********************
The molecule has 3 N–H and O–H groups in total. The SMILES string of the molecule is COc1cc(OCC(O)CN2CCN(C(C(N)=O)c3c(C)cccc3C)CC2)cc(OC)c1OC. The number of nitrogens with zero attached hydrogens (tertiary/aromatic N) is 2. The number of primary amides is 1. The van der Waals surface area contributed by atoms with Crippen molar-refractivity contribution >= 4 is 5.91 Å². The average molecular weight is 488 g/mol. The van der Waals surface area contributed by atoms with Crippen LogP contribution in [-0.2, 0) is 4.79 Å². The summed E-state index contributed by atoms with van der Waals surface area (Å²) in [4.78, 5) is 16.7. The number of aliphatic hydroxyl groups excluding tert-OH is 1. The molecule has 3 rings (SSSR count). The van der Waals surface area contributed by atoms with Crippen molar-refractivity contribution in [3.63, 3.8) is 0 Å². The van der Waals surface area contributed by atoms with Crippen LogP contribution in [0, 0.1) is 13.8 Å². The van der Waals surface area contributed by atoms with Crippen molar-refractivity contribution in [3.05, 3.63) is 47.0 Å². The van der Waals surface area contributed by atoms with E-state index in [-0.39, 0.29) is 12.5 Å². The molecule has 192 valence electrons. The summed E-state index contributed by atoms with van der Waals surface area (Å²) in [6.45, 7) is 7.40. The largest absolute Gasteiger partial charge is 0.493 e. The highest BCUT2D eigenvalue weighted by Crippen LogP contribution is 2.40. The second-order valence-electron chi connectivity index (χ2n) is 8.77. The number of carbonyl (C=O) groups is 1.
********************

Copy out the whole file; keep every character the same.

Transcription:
The molecule has 3 N–H and O–H groups in total. The SMILES string of the molecule is COc1cc(OCC(O)CN2CCN(C(C(N)=O)c3c(C)cccc3C)CC2)cc(OC)c1OC. The number of nitrogens with zero attached hydrogens (tertiary/aromatic N) is 2. The number of primary amides is 1. The van der Waals surface area contributed by atoms with Crippen molar-refractivity contribution >= 4 is 5.91 Å². The average molecular weight is 488 g/mol. The van der Waals surface area contributed by atoms with Crippen LogP contribution in [-0.2, 0) is 4.79 Å². The summed E-state index contributed by atoms with van der Waals surface area (Å²) in [4.78, 5) is 16.7. The number of aliphatic hydroxyl groups excluding tert-OH is 1. The molecule has 3 rings (SSSR count). The van der Waals surface area contributed by atoms with Crippen molar-refractivity contribution in [3.63, 3.8) is 0 Å². The van der Waals surface area contributed by atoms with Crippen LogP contribution in [0, 0.1) is 13.8 Å². The van der Waals surface area contributed by atoms with Crippen molar-refractivity contribution in [3.05, 3.63) is 47.0 Å². The van der Waals surface area contributed by atoms with E-state index in [-0.39, 0.29) is 12.5 Å². The molecule has 192 valence electrons. The summed E-state index contributed by atoms with van der Waals surface area (Å²) in [6.45, 7) is 7.40. The largest absolute Gasteiger partial charge is 0.493 e. The highest BCUT2D eigenvalue weighted by Crippen LogP contribution is 2.40. The second-order valence-electron chi connectivity index (χ2n) is 8.77. The number of carbonyl (C=O) groups is 1.